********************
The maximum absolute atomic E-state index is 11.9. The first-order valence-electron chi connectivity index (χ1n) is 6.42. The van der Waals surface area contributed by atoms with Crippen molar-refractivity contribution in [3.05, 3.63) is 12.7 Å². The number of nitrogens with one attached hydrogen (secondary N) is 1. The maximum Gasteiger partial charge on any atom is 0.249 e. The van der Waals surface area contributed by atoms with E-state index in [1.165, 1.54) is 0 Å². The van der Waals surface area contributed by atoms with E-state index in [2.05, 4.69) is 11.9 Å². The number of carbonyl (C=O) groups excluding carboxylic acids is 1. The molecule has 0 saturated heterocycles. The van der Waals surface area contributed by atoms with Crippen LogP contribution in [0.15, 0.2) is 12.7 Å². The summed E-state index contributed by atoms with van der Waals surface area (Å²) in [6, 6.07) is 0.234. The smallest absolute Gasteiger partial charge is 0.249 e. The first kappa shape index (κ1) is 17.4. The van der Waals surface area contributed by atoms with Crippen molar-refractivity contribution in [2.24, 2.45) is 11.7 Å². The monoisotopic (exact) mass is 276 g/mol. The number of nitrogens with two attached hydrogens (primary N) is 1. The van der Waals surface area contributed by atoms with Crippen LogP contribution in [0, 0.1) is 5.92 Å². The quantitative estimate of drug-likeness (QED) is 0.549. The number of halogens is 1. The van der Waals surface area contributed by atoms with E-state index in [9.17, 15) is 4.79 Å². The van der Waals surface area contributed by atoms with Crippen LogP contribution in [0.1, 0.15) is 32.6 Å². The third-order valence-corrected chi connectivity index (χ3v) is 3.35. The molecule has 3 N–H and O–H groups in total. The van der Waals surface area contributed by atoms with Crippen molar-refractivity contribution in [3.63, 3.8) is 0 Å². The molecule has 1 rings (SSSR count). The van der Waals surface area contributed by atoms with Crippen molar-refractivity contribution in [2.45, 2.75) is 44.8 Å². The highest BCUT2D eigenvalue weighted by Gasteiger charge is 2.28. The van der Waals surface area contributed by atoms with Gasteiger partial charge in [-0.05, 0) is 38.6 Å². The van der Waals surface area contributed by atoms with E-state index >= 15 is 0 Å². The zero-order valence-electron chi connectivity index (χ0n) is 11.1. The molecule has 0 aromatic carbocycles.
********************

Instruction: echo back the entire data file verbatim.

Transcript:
The maximum absolute atomic E-state index is 11.9. The first-order valence-electron chi connectivity index (χ1n) is 6.42. The van der Waals surface area contributed by atoms with Crippen molar-refractivity contribution in [3.05, 3.63) is 12.7 Å². The number of nitrogens with one attached hydrogen (secondary N) is 1. The maximum Gasteiger partial charge on any atom is 0.249 e. The van der Waals surface area contributed by atoms with E-state index in [1.165, 1.54) is 0 Å². The van der Waals surface area contributed by atoms with E-state index in [2.05, 4.69) is 11.9 Å². The number of carbonyl (C=O) groups excluding carboxylic acids is 1. The molecule has 0 saturated heterocycles. The van der Waals surface area contributed by atoms with Crippen LogP contribution in [0.15, 0.2) is 12.7 Å². The summed E-state index contributed by atoms with van der Waals surface area (Å²) in [6, 6.07) is 0.234. The smallest absolute Gasteiger partial charge is 0.249 e. The first kappa shape index (κ1) is 17.4. The van der Waals surface area contributed by atoms with Crippen molar-refractivity contribution in [2.24, 2.45) is 11.7 Å². The monoisotopic (exact) mass is 276 g/mol. The number of nitrogens with two attached hydrogens (primary N) is 1. The van der Waals surface area contributed by atoms with Crippen LogP contribution in [0, 0.1) is 5.92 Å². The quantitative estimate of drug-likeness (QED) is 0.549. The number of halogens is 1. The van der Waals surface area contributed by atoms with E-state index in [9.17, 15) is 4.79 Å². The van der Waals surface area contributed by atoms with Crippen LogP contribution in [0.1, 0.15) is 32.6 Å². The third-order valence-corrected chi connectivity index (χ3v) is 3.35. The molecule has 3 N–H and O–H groups in total. The van der Waals surface area contributed by atoms with Crippen molar-refractivity contribution in [3.63, 3.8) is 0 Å². The molecule has 1 rings (SSSR count). The van der Waals surface area contributed by atoms with Crippen molar-refractivity contribution in [2.45, 2.75) is 44.8 Å². The highest BCUT2D eigenvalue weighted by Gasteiger charge is 2.28. The van der Waals surface area contributed by atoms with Gasteiger partial charge in [-0.05, 0) is 38.6 Å². The van der Waals surface area contributed by atoms with E-state index >= 15 is 0 Å². The zero-order valence-electron chi connectivity index (χ0n) is 11.1. The molecule has 0 aromatic carbocycles.